Billy Carter Service Station Museum recalls extraordinary time of ordinary man
PLAINS, Ga. (AP) — The famous south Georgia service station and watering hole owned by former President Jimmy Carter’s brother has come back to life.
With virtually everything — except the pumps out front — renovated, the Billy Carter Service Station Museum opened Saturday boasting displays of clothing and other memorabilia reflecting the First Brother’s life and the station’s history.
“Well, I think all of you know Billy Carter was the one that put me on the map,” the former president said to a crowd of about 300 gathered for the grand opening of the museum.
The station became an icon during Carter’s presidential campaign and throughout his four years in office. Countless interviews were conducted on site, and international press used it as a staging area while working on location when the president was back home in Plains. And locals were like members of a club that dropped by to discuss topics of the day or maybe just gossip.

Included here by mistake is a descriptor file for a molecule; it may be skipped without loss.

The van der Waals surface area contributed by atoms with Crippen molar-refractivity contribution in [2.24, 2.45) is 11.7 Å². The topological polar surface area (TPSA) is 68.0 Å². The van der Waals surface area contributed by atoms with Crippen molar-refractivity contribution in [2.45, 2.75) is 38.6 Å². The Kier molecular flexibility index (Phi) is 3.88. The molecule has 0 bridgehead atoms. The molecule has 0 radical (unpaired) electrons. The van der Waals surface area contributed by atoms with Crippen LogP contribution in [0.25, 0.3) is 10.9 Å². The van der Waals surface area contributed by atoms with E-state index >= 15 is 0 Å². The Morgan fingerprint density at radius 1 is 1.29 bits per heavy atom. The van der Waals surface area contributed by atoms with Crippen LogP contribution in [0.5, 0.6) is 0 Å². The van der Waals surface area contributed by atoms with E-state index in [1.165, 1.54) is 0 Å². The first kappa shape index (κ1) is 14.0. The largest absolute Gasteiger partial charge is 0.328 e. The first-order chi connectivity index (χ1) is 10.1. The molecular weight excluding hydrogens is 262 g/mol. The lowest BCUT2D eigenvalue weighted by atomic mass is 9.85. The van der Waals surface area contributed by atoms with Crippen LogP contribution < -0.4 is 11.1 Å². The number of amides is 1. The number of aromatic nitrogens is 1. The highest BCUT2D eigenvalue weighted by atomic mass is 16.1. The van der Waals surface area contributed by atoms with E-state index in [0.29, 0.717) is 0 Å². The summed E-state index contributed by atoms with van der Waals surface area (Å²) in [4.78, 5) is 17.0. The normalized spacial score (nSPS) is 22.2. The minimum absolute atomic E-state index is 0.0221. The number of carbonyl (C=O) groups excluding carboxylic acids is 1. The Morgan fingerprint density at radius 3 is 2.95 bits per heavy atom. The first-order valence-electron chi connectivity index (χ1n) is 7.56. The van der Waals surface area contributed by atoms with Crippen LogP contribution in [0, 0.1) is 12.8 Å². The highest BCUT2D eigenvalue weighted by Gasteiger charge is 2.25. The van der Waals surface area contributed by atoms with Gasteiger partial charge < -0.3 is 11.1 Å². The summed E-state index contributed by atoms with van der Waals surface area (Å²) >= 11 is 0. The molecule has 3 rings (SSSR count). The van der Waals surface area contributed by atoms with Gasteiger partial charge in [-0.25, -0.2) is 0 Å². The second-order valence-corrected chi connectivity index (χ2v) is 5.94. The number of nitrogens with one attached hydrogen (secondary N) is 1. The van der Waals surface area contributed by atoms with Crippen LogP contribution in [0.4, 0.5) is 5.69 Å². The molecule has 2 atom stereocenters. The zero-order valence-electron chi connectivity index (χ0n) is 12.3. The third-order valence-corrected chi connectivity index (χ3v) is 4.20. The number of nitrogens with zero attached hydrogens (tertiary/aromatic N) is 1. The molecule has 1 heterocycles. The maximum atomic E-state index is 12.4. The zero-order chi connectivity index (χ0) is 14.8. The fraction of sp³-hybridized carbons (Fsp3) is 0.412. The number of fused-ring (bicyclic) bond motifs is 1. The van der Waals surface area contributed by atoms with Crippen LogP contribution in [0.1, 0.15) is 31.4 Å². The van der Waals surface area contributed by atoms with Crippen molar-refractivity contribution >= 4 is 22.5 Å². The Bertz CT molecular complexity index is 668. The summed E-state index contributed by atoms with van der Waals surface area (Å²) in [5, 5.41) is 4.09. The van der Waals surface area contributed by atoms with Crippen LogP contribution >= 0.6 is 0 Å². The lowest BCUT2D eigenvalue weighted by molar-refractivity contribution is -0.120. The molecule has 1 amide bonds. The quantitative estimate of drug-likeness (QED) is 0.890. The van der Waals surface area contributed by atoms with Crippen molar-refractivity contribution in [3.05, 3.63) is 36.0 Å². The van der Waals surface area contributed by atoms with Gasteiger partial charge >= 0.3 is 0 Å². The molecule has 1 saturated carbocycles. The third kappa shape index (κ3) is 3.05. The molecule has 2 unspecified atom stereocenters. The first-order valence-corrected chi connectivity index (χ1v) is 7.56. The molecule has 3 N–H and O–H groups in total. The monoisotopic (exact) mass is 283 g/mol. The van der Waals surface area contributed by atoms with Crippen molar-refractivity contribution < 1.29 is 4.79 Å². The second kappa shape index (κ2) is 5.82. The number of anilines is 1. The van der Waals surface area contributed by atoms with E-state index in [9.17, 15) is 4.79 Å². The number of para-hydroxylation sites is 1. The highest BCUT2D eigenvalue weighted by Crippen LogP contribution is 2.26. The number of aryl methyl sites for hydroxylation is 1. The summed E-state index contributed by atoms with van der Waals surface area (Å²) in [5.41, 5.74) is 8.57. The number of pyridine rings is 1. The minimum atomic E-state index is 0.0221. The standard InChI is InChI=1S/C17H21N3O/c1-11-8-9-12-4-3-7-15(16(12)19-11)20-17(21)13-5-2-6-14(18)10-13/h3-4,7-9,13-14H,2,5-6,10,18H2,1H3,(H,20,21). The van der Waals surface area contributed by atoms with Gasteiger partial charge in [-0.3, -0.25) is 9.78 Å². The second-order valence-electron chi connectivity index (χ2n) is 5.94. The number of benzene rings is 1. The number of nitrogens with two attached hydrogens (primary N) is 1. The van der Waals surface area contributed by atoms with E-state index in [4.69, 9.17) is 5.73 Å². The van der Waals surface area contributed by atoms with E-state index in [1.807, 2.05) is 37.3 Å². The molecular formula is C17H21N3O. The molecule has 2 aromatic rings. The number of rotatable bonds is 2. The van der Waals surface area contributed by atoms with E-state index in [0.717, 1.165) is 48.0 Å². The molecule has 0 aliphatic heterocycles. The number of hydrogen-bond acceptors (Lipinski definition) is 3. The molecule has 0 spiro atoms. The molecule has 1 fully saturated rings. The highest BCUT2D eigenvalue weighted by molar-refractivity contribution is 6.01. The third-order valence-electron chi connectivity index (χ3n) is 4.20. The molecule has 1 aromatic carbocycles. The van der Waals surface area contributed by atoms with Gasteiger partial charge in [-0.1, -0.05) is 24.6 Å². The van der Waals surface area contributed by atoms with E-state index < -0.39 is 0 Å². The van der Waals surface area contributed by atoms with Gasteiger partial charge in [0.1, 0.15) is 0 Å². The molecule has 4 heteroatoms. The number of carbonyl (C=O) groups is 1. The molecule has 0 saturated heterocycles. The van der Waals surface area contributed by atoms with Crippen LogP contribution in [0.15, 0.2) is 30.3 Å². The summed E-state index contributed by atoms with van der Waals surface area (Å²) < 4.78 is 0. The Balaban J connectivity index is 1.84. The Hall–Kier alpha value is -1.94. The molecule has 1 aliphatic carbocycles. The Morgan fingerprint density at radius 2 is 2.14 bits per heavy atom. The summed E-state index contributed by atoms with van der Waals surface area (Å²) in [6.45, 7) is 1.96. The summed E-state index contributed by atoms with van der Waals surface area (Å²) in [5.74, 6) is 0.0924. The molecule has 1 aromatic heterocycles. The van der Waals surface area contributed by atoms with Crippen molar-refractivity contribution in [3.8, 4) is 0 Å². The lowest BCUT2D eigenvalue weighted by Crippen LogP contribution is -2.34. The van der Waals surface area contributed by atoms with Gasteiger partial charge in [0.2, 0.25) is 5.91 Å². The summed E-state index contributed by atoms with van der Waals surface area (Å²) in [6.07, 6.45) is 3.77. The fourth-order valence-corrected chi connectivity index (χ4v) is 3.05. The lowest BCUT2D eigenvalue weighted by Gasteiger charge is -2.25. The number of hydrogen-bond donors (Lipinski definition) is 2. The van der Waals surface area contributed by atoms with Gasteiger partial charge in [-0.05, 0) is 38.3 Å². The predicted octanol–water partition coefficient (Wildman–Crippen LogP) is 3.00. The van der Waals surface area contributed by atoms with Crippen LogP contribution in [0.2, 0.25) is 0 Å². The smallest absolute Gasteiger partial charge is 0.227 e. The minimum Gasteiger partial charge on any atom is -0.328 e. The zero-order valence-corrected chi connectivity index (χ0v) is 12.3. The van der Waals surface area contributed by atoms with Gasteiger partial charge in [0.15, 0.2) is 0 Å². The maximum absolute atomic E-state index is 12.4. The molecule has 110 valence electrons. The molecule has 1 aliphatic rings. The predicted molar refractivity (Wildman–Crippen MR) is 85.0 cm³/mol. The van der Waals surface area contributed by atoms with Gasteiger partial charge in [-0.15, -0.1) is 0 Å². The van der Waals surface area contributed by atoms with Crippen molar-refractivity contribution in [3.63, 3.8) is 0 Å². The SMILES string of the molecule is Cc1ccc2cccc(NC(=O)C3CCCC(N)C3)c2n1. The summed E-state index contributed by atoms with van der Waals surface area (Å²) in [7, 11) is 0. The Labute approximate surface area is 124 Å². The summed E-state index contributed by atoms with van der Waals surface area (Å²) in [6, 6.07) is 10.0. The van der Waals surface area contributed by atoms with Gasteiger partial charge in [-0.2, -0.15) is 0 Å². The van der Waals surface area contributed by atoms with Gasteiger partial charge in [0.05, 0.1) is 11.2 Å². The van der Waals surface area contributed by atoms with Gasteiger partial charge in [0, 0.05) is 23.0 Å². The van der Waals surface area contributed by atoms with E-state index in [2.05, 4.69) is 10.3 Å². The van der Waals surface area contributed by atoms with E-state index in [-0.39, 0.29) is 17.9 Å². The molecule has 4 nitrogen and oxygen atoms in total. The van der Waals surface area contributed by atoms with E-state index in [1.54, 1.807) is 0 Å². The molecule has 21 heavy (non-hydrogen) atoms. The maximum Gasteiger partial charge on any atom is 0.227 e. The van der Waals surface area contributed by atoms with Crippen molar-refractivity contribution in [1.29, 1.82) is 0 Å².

“I’d love to have been a fly on the wall,” said Sybil Carter, widow of Billy Carter. “But it was a sacred place, and what happened at the station stayed at the station.”
The station took two years of planning and eight months of rummaging through Billy Carter’s possessions.
The idea came up during a board meeting of the Plains Better Hometown Program — of which Jimmy Carter is a member. He suggested a museum and backed up his idea with a personal donation of $50,000 to get the project started.
With almost $200,000 of private money raised, the museum is full of dated memorabilia, including clothes, photos and various family documents, and of course, Billy Beer. The brew was a whimsical venture by Billy Carter to capitalize on his new found fame as brother to the president.
The Carter family hopes the museum will expose all the facets of Billy Carter’s life, not just the simple, beer-guzzling character that often showed up in the media.
“Mother always believed — and she convinced the rest of us — that Billy was the most brilliant member of the family,” Jimmy Carter told the crowd at the museum. “And I don’t think anybody would doubt that.”
Published in The Messenger 5.5.08